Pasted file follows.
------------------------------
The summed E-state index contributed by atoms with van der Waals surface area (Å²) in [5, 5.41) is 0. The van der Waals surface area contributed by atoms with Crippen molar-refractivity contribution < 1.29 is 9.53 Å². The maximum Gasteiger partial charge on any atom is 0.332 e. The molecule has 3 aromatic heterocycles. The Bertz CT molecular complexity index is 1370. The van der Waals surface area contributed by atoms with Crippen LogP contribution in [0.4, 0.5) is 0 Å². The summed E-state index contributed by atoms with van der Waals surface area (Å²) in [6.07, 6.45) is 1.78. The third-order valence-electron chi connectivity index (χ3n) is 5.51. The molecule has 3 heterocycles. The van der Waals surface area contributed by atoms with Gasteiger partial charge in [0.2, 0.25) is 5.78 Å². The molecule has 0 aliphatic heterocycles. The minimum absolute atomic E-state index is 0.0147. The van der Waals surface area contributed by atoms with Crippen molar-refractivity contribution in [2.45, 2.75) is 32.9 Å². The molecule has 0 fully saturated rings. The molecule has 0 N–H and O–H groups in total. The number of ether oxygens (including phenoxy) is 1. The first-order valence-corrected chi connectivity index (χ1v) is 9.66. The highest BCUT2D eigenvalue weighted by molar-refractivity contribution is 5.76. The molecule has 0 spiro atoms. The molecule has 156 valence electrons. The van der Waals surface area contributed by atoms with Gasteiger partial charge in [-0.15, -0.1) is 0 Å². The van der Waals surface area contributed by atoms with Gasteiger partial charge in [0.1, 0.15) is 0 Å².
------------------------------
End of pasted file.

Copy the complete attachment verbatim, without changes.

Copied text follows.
The summed E-state index contributed by atoms with van der Waals surface area (Å²) in [5, 5.41) is 0. The van der Waals surface area contributed by atoms with Crippen molar-refractivity contribution < 1.29 is 9.53 Å². The maximum Gasteiger partial charge on any atom is 0.332 e. The molecule has 3 aromatic heterocycles. The Bertz CT molecular complexity index is 1370. The van der Waals surface area contributed by atoms with Crippen LogP contribution in [0.4, 0.5) is 0 Å². The summed E-state index contributed by atoms with van der Waals surface area (Å²) in [6.07, 6.45) is 1.78. The third-order valence-electron chi connectivity index (χ3n) is 5.51. The molecule has 3 heterocycles. The van der Waals surface area contributed by atoms with Gasteiger partial charge in [0.2, 0.25) is 5.78 Å². The molecule has 0 aliphatic heterocycles. The minimum absolute atomic E-state index is 0.0147. The van der Waals surface area contributed by atoms with Crippen molar-refractivity contribution in [2.45, 2.75) is 32.9 Å². The molecule has 0 fully saturated rings. The molecule has 0 N–H and O–H groups in total. The number of ether oxygens (including phenoxy) is 1. The first-order valence-corrected chi connectivity index (χ1v) is 9.66. The highest BCUT2D eigenvalue weighted by molar-refractivity contribution is 5.76. The molecule has 0 spiro atoms. The molecule has 156 valence electrons. The van der Waals surface area contributed by atoms with Gasteiger partial charge in [-0.15, -0.1) is 0 Å². The van der Waals surface area contributed by atoms with Gasteiger partial charge in [0.1, 0.15) is 0 Å².